(h) If the Court orders interim release of seized property with conditions, the order shall specify the official to whom the owner must submit documentation to prove compliance with the conditions.

(i) The District shall refund to the owner the bond the owner paid as a condition of interim release of property pursuant to subsection (d)(2)(E) or subsection (f)(3)(C)(ii) of this section when:

(1) The property has been determined by the Court not to be forfeitable;

(2) The District has decided not to pursue forfeiture; or

(3) If the property is declared forfeited, the owner surrenders the property to the District.

(j) The Court shall issue an order at the conclusion of the hearing or as soon thereafter as practicable unless the parties consent to the delay.

(k)(1) An order granting or denying the District’s motion to retain the seized property is a final order for purposes of appeal.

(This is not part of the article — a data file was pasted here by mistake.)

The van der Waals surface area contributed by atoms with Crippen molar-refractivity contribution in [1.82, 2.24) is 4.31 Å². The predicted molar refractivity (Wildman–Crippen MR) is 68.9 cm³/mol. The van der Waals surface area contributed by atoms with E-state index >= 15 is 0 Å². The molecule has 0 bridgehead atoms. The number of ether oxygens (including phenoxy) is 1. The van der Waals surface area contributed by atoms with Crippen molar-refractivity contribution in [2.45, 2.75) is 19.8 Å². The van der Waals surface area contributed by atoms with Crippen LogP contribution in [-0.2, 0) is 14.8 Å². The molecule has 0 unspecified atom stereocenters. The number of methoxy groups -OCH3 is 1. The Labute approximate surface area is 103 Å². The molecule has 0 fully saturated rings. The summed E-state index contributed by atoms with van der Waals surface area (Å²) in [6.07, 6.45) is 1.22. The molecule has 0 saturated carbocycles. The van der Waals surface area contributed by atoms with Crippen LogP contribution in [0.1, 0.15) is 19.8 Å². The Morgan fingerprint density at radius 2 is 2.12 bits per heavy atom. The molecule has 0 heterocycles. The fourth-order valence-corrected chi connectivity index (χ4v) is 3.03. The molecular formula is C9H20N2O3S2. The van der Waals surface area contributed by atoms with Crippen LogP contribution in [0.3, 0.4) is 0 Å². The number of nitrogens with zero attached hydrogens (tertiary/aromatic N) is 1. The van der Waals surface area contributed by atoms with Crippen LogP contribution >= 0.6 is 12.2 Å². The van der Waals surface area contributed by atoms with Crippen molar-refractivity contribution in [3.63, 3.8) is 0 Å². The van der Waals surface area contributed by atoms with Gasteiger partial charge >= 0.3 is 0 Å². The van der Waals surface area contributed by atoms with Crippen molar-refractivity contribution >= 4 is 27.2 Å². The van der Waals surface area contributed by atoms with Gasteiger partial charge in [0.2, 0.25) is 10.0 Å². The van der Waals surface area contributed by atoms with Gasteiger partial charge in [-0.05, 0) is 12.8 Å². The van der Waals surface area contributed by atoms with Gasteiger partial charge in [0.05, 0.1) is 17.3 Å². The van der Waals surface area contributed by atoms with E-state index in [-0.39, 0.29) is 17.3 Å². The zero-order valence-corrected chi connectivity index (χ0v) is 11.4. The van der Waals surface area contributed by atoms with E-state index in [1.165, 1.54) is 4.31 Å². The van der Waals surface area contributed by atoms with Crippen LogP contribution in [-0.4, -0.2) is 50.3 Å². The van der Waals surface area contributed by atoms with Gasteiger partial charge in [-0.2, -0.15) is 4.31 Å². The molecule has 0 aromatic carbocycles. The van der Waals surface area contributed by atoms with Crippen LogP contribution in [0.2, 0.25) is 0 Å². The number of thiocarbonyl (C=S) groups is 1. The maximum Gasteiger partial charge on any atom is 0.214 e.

(2) Upon motion of an appealing party, the Court may stay the effect of an order directing release of property pending appeal if the Court finds that:

(A) A substantial question is raised by the appeal;

(B) Irreparable harm is likely to occur to the moving party if the stay is not granted; and

(C) The hardship to the opposing party is outweighed by the threat of irreparable harm to the moving party.

(l)(1) If the District alleges that the owner has violated a condition of interim release, the District shall file a motion with the Court requesting a hearing for the owner to show cause why interim custody should not be revoked pending final forfeiture proceedings. If the condition the owner is alleged to have violated was imposed by agreement pursuant to subsection (d) of this section, the District shall file the motion in court at the time it files the libel of information pursuant to §  41-307.